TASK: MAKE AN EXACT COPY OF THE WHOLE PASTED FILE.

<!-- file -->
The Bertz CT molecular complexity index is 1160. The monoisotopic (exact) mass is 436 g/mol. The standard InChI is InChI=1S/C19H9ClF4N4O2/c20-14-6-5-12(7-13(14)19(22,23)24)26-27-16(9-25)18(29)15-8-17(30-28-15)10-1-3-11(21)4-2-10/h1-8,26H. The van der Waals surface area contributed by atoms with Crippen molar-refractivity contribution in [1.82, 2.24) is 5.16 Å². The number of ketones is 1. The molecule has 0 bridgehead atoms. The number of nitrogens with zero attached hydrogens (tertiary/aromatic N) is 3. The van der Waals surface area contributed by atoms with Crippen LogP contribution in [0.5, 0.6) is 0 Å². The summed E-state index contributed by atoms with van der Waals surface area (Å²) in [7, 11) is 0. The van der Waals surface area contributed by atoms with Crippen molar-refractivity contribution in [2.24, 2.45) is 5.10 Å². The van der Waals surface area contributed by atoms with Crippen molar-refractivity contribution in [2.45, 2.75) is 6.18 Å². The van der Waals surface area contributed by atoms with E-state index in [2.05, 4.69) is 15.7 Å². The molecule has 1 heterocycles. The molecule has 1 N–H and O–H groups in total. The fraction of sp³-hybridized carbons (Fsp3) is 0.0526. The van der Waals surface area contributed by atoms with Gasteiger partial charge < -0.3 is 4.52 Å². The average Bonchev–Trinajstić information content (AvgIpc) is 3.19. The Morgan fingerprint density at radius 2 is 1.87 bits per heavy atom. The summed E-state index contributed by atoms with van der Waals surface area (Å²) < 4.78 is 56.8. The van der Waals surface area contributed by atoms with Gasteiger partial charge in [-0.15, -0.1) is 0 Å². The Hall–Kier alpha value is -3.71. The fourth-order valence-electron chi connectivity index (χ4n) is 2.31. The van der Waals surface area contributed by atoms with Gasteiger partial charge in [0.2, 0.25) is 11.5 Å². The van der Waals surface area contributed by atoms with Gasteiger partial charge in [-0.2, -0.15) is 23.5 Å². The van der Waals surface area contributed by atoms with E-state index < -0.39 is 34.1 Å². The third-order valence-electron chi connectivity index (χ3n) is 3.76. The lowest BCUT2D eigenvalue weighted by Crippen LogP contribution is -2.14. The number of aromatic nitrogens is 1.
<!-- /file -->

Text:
The Bertz CT molecular complexity index is 1160. The monoisotopic (exact) mass is 436 g/mol. The standard InChI is InChI=1S/C19H9ClF4N4O2/c20-14-6-5-12(7-13(14)19(22,23)24)26-27-16(9-25)18(29)15-8-17(30-28-15)10-1-3-11(21)4-2-10/h1-8,26H. The van der Waals surface area contributed by atoms with Crippen molar-refractivity contribution in [1.82, 2.24) is 5.16 Å². The number of ketones is 1. The molecule has 0 bridgehead atoms. The number of nitrogens with zero attached hydrogens (tertiary/aromatic N) is 3. The van der Waals surface area contributed by atoms with Crippen LogP contribution in [0.5, 0.6) is 0 Å². The summed E-state index contributed by atoms with van der Waals surface area (Å²) in [7, 11) is 0. The van der Waals surface area contributed by atoms with Crippen molar-refractivity contribution in [2.24, 2.45) is 5.10 Å². The van der Waals surface area contributed by atoms with Crippen molar-refractivity contribution in [2.45, 2.75) is 6.18 Å². The van der Waals surface area contributed by atoms with E-state index in [2.05, 4.69) is 15.7 Å². The molecule has 1 heterocycles. The molecule has 1 N–H and O–H groups in total. The fraction of sp³-hybridized carbons (Fsp3) is 0.0526. The van der Waals surface area contributed by atoms with Gasteiger partial charge < -0.3 is 4.52 Å². The average Bonchev–Trinajstić information content (AvgIpc) is 3.19. The Morgan fingerprint density at radius 2 is 1.87 bits per heavy atom. The summed E-state index contributed by atoms with van der Waals surface area (Å²) < 4.78 is 56.8. The van der Waals surface area contributed by atoms with Gasteiger partial charge in [-0.15, -0.1) is 0 Å². The Hall–Kier alpha value is -3.71. The fourth-order valence-electron chi connectivity index (χ4n) is 2.31. The van der Waals surface area contributed by atoms with Gasteiger partial charge in [0.2, 0.25) is 11.5 Å². The van der Waals surface area contributed by atoms with Gasteiger partial charge in [-0.2, -0.15) is 23.5 Å². The van der Waals surface area contributed by atoms with E-state index < -0.39 is 34.1 Å². The third-order valence-electron chi connectivity index (χ3n) is 3.76. The lowest BCUT2D eigenvalue weighted by Crippen LogP contribution is -2.14. The number of aromatic nitrogens is 1.